Off-Off Broadway shows in NYC
Tom and Betsy Salamon’s unique adventure—part interactive theater, part scavenger hunt, part walking tour—draws participants into an amusing web of puzzles and intrigue. You can choose between the three-hour New York tour, which takes participants through various neighborhoods of lower Manhattan, or the two-hour Village tour, which travels through quirky Greenwich Village. Groups of as many as 11 are booked every half hour.
Theater review by Helen Shaw When you enter the very intimate basement venue for Bleach, a fellow at the door signs you in. “Any trouble at all with being touched by the performer?” he asks, professionally, with his clipboard at the ready to note your likes and dislikes. Dan Ireland-Reeves’s play, a monodrama for a sex worker in mental disarray, doesn’t really have a problem with making you feel uncomfortable. It just wants to establish that all the unclothed proximity ahead is something you have chosen—and paid for. Tyler (Brendan George) will do anything for enough cash. It says so on his business card! That’s how he affords the roomy studio apartment in which eight to ten of us at a time sit on couches and chairs, all pointed toward Tyler’s big, rumpled, rather lonely-looking bed. When Tyler emerges, naked and stretching like a cat, he’s already on the defensive. As he describes his coke-raddled passion for the hustler’s life, he lets slip little hints that all isn’t well. “I know what I did was wrong,” he says. And after many digressions and occasional audience cuddles, Tyler forces himself to admit to us (and to himself) that some of his rough play has gone very badly indeed. Ireland-Reeves’s play takes fewer risks than Tyler does. We’re missing some key part of Tyler’s fall down the morality slide; we learn that he’s suffered heartbreak, but the play asks us to believe a level of self-destruction and cruelty that simply doesn’t gibe with the faunlike performer in f
After more than 15 years at the Waldorf Astoria, Steve Cohen, billed as the Millionaires’ Magician, now conjures his high-class parlor magic in the marble-columned Madison Room at the swank Lotte New York Palace. Audiences must dress to be impressed (cocktail attire is required); tickets start at $100, with an option to pay more for meet-and-greet time and extra tricks with Cohen after the show. But if you've come to see a classic-style magic act, you get what you pay for. Sporting a tuxedo and bright rust hair, the magician delivers routines that he has buffed to a patent-leather gleam: In addition to his signature act—"Think-a-Drink," involving a kettle that pours liquids by request—highlights include a lulu of levitation trick and a card-trick finale that leaves you feeling like, well, a million bucks.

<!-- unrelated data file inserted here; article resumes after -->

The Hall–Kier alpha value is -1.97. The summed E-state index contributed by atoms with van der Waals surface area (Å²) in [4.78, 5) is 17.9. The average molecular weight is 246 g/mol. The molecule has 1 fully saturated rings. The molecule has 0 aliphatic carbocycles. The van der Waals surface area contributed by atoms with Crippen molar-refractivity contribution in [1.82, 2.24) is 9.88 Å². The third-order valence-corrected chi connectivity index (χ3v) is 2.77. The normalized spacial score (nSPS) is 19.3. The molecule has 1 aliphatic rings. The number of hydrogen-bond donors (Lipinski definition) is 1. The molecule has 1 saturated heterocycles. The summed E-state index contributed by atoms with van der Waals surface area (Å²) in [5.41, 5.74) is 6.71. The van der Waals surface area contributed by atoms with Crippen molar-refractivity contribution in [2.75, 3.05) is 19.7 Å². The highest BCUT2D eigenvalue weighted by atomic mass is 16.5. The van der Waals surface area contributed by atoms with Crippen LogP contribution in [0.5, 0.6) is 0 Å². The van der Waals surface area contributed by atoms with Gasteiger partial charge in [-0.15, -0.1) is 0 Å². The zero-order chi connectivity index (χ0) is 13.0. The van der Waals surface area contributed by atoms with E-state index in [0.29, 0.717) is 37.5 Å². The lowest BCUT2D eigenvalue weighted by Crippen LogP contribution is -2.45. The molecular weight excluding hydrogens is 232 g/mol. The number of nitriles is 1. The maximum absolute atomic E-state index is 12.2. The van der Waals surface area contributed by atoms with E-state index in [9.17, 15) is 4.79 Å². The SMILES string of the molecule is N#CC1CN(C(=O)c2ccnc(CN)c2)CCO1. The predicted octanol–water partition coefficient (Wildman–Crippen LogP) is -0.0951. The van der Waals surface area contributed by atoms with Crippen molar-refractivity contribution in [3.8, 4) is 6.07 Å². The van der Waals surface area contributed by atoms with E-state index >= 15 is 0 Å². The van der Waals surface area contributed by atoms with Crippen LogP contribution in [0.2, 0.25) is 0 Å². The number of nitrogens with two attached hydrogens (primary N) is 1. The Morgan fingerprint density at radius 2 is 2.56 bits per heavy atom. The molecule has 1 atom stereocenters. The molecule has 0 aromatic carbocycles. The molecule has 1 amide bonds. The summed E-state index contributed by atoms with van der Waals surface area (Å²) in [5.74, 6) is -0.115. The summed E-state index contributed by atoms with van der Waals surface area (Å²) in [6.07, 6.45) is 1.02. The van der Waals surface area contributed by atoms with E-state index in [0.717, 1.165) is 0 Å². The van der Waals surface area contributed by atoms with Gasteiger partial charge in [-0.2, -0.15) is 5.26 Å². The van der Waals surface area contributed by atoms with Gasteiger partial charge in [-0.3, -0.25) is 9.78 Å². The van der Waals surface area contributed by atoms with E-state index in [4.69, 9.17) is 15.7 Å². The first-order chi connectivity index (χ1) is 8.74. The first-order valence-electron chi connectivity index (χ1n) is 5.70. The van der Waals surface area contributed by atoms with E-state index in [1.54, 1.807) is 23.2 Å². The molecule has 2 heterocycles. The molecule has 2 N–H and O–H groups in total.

Waterwell travels to various locations in the city with a free dramatic reenactment of real-life deportation proceedings, built from court-transcript texts assembled by Arian Moayed. The company's newly appointed artistic director, Lee Sunday Evans (Dance Nation), directs a cast that includes Kathleen Chalfant, Hanna Cheek and Ruthie Ann Miles.
The Drama League presents the 31st edition of its annual minifestival, which provides a forum for rising young directors. This year's offering features new one-acts by Clare Barron, Sheila Callaghan, Dipika Guha and Callie Kimball.
Brooklyn's very own January theater fest returns for a fourth year at locations throughout the borough, including the Brick, Chez Bushwick, CPR, The Glove, Jack, Target Margin Theater, Triskelion and Vital Joint. Among the featured artists are Ikechukwu Ufomadu, Built for Collapse, David Perez, Title: Point, Meta-Phys Ed., Gracie Gardner, Woof Nova and Hannah Kallenbach. RECOMMENDED: An inside guide to the January theater festivals in 2019
Horse Trade presents its tenth annual festival showcasing early-career African-American playwrights. The centerpiece is a $25 collection of 10-minute plays by eight writers: Kendra Augustin, Francisca Da Silveira, Adrienne Dawes, Samantha Godfrey, Garlia Cornelia Jones, Bernard Tarver, York Walker and Kezia Waters. The lineup also includes one-night readings of full-length plays for just $5 each.
Adapter-director H. Clark Kee reimagines Shakespeare's King Lear from the perspective of the play's wry jester (played here by a woman) in a 90-minute tragedy that uses text from the Bard's original.
Since 1992, Ping Chong + Company's series Undesirable Elements has used interview-based theater to draw attention to marginalized communities and individuals. In this show, written and directed by Sara Zatz and Kirya Traber in collaboration with seven performers, young New York City denizens from multiple ethnic backgrounds share stories of their pasts and futures.
After more than a decade performing Too Much Light Makes the Baby Go Blind, an ever-changing collection of 30 two-minutes plays, the New York Neo-Futurists had to change course when piece's author pulled the rights abruptly in 2016. Now the troupe performs an entirely different ever-changing collection of two-minute plays called The Infinite Wrench. Click here for our full write-up.
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